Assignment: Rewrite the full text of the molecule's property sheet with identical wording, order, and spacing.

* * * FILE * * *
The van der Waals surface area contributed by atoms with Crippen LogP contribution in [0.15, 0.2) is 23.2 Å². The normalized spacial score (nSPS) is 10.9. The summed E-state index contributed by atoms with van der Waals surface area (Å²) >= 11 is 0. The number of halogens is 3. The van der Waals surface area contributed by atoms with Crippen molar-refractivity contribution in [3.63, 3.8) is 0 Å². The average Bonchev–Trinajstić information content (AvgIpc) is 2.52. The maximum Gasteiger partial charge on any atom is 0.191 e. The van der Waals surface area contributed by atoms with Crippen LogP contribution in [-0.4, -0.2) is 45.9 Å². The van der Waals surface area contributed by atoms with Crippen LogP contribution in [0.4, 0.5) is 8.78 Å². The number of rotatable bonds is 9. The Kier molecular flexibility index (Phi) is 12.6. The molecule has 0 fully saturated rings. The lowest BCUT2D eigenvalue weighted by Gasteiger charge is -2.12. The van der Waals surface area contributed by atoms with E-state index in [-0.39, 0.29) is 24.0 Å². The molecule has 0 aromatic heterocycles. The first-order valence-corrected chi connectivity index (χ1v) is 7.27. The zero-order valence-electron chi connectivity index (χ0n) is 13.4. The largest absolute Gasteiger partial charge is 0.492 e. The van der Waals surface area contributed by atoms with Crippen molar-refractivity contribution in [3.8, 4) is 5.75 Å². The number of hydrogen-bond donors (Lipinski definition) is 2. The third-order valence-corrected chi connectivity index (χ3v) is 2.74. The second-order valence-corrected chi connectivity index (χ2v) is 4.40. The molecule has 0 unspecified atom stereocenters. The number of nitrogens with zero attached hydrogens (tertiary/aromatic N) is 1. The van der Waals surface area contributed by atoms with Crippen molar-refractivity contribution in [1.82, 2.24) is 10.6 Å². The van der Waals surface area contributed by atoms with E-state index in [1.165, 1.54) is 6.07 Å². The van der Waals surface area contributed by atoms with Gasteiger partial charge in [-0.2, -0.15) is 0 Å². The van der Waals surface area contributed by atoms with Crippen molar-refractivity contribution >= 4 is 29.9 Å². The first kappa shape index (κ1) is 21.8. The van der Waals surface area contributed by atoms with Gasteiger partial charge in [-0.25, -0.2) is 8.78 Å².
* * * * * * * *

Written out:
The van der Waals surface area contributed by atoms with Crippen LogP contribution in [0.15, 0.2) is 23.2 Å². The normalized spacial score (nSPS) is 10.9. The summed E-state index contributed by atoms with van der Waals surface area (Å²) >= 11 is 0. The number of halogens is 3. The van der Waals surface area contributed by atoms with Crippen molar-refractivity contribution in [3.63, 3.8) is 0 Å². The average Bonchev–Trinajstić information content (AvgIpc) is 2.52. The maximum Gasteiger partial charge on any atom is 0.191 e. The van der Waals surface area contributed by atoms with Crippen LogP contribution in [-0.4, -0.2) is 45.9 Å². The van der Waals surface area contributed by atoms with Crippen LogP contribution in [0.4, 0.5) is 8.78 Å². The number of rotatable bonds is 9. The Kier molecular flexibility index (Phi) is 12.6. The molecule has 0 fully saturated rings. The lowest BCUT2D eigenvalue weighted by Gasteiger charge is -2.12. The van der Waals surface area contributed by atoms with E-state index in [-0.39, 0.29) is 24.0 Å². The molecule has 0 aromatic heterocycles. The first-order valence-corrected chi connectivity index (χ1v) is 7.27. The zero-order valence-electron chi connectivity index (χ0n) is 13.4. The largest absolute Gasteiger partial charge is 0.492 e. The van der Waals surface area contributed by atoms with Crippen molar-refractivity contribution in [3.8, 4) is 5.75 Å². The number of hydrogen-bond donors (Lipinski definition) is 2. The third-order valence-corrected chi connectivity index (χ3v) is 2.74. The second-order valence-corrected chi connectivity index (χ2v) is 4.40. The molecule has 0 unspecified atom stereocenters. The number of nitrogens with zero attached hydrogens (tertiary/aromatic N) is 1. The van der Waals surface area contributed by atoms with Crippen molar-refractivity contribution in [1.82, 2.24) is 10.6 Å². The van der Waals surface area contributed by atoms with E-state index in [1.165, 1.54) is 6.07 Å². The van der Waals surface area contributed by atoms with Gasteiger partial charge in [-0.2, -0.15) is 0 Å². The van der Waals surface area contributed by atoms with Crippen molar-refractivity contribution >= 4 is 29.9 Å². The first kappa shape index (κ1) is 21.8. The van der Waals surface area contributed by atoms with Gasteiger partial charge in [-0.25, -0.2) is 8.78 Å².